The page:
This usage is now deprecated. Instead add or subtract integer multiples of the object’s freq attribute (GH21939, GH23878).

Previous Behavior:

In [5]: ts = pd.Timestamp('1994-05-06 12:15:16', freq=pd.offsets.Hour())
In [6]: ts + 2
Out[6]: Timestamp('1994-05-06 14:15:16', freq='H')

In [7]: tdi = pd.timedelta_range('1D', periods=2)
In [8]: tdi - np.array([2, 1])
Out[8]: TimedeltaIndex(['-1 days', '1 days'], dtype='timedelta64[ns]', freq=None)

In [9]: dti = pd.date_range('2001-01-01', periods=2, freq='7D')
In [10]: dti + pd.Index([1, 2])
Out[10]: DatetimeIndex(['2001-01-08', '2001-01-22'], dtype='datetime64[ns]', freq=None)

New Behavior:

In [101]: ts = pd.Timestamp('1994-05-06 12:15:16', freq=pd.offsets.Hour())

In [102]: ts + 2 * ts.freq
Out[102]: Timestamp('1994-05-06 14:15:16', freq='H')

In [103]: tdi = pd.timedelta_range('1D', periods=2)

In [104]: tdi - np.array([2 * tdi.freq, 1 * tdi.freq])
Out[104]: TimedeltaIndex(['-1 days', '1 days'], dtype='timedelta64[ns]', freq=None)

In [105]: dti = pd.date_range('2001-01-01', periods=2, freq='7D')

In [106]: dti + pd.Index([1 * dti.freq, 2 * dti.freq])
Out[106]: DatetimeIndex(['2001-01-08', '2001-01-22'], dtype='datetime64[ns]', freq=None)

Passing Integer data and a timezone to DatetimeIndex

The behavior of DatetimeIndex when passed integer data and a timezone is changing in a future version of pandas. Previously, these were interpreted as wall times in the desired timezone. In the future, these will be interpreted as wall times in UTC, which are then converted to the desired timezone (GH24559).

The default behavior remains the same, but issues a warning:

In [3]: pd.DatetimeIndex([946684800000000000], tz="US/Central")
/bin/ipython:1: FutureWarning:
    Passing integer-dtype data and a timezone to DatetimeIndex. Integer values
    will be interpreted differently in a future version of pandas. Previously,
    these were viewed as datetime64[ns] values representing the wall time
    *in the specified timezone*. In the future, these will be viewed as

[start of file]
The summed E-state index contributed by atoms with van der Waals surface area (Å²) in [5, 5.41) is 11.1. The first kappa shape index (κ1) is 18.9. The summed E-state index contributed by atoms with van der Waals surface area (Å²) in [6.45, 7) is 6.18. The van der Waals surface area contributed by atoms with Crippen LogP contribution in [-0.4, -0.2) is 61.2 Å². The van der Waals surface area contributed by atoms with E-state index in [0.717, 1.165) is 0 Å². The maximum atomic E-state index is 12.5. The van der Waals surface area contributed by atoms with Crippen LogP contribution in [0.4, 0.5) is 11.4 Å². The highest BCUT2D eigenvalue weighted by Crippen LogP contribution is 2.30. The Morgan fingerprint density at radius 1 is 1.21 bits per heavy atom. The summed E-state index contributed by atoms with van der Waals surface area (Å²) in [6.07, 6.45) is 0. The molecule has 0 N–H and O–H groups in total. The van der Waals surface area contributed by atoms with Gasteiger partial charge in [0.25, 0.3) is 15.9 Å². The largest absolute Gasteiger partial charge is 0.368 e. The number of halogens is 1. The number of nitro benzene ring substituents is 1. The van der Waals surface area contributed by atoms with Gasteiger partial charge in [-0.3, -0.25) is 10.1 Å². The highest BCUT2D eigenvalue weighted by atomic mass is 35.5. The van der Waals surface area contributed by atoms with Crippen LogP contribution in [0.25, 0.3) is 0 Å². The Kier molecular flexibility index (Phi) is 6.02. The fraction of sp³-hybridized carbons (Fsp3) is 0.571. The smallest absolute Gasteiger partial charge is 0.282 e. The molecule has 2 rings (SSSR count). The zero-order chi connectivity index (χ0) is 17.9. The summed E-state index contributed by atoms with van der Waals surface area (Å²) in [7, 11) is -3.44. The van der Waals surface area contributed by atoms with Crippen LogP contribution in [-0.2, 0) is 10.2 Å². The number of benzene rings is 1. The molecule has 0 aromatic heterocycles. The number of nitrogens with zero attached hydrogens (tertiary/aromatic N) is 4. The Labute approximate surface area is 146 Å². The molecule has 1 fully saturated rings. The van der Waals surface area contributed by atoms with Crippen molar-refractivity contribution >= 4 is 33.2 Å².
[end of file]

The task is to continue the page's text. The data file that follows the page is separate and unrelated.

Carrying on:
datetime64[ns] values representing the wall time *in UTC*. This is similar
    to a nanosecond-precision UNIX epoch. To accept the future behavior, use

        pd.to_datetime(integer_data, utc=True).tz_convert(tz)

    To keep the previous behavior, use

        pd.to_datetime(integer_data).tz_localize(tz)

 #!/bin/python3
 Out[3]: DatetimeIndex(['2000-01-01 00:00:00-06:00'], dtype='datetime64[ns, US/Central]', freq=None)

As the warning message explains, opt in to the future behavior by specifying that the integer values are UTC, and then converting to the final timezone:

In [107]: pd.to_datetime([946684800000000000], utc=True).tz_convert('US/Central')
Out[107]: DatetimeIndex(['1999-12-31 18:00:00-06:00'], dtype='datetime64[ns, US/Central]', freq=None)

The old behavior can be retained with by localizing directly to the final timezone:

In [108]: pd.to_datetime([946684800000000000]).tz_localize('US/Central')
Out[108]: DatetimeIndex(['2000-01-01 00:00:00-06:00'], dtype='datetime64[ns, US/Central]', freq=None)

Converting Timezone-Aware Series and Index to NumPy Arrays

The conversion from a Series or Index with timezone-aware datetime data will change to preserve timezones by default (GH23569).

NumPy doesn’t have a dedicated dtype for timezone-aware datetimes. In the past, converting a Series or DatetimeIndex with timezone-aware datatimes would convert to a NumPy array by

  1. converting the tz-aware data to UTC
  2. dropping the timezone-info
  3. returning a numpy.ndarray with datetime64[ns] dtype

Future versions of pandas will preserve the timezone information by returning an object-dtype NumPy array where each value is a Timestamp with the correct timezone attached

In [109]: ser = pd.Series(pd.date_range('2000', periods=2, tz="CET"))

In [110]: ser
Out[110]: 
0   2000-01-01 00:00:00+01:00
1   2000-01-02 00:00:00+01:00
Length: 2, dtype: datetime64[ns, CET]

The default behavior remains the same, but issues a warning

In [8]: np.asarray(ser)
/bin/ipython:1: FutureWarning: Converting timezone-aware DatetimeArray to timezone-naive
      ndarray with 'datetime64[ns]' dtype. In the future, this will return an ndarray
      with 'object' dtype where each element is a 'pandas.Timestamp' with the correct 'tz'.

        To accept the future behavior, pass 'dtype=object'.
        To keep the old behavior, pass 'dtype="datetime64[ns]"'.
  #!/bin/python3
Out[8]:
array(['1999-12-31T23:00:00.000000000', '2000-01-01T23:00:00.000000000'],
      dtype='datetime64[ns]')

The previous or future behavior can be obtained, without any warnings, by specifying the dtype

Previous Behavior

In [111]: np.asarray(ser, dtype='datetime64[ns]')
Out[111]: array(['1999-12-31T23:00:00.000000000', '2000-01-01T23:00:00.000000000'], dtype='datetime64[ns]')

Future Behavior

# New behavior
In [112]: np.asarray(ser, dtype=object)
Out[112]: 
array([Timestamp('2000-01-01 00:00:00+0100', tz='CET', freq='D'),
       Timestamp('2000-01-02 00:00:00+0100', tz='CET', freq='D')], dtype=object)

Or by using Series.to_numpy()

In [113]: ser.to_numpy()
Out[113]: 
array([Timestamp('2000-01-01 00:00:00+0100', tz='CET', freq='D'),
       Timestamp('2000-01-02 00:00:00+0100', tz='CET', freq='D')], dtype=object)

In [114]: ser.to_numpy(dtype="datetime64[ns]")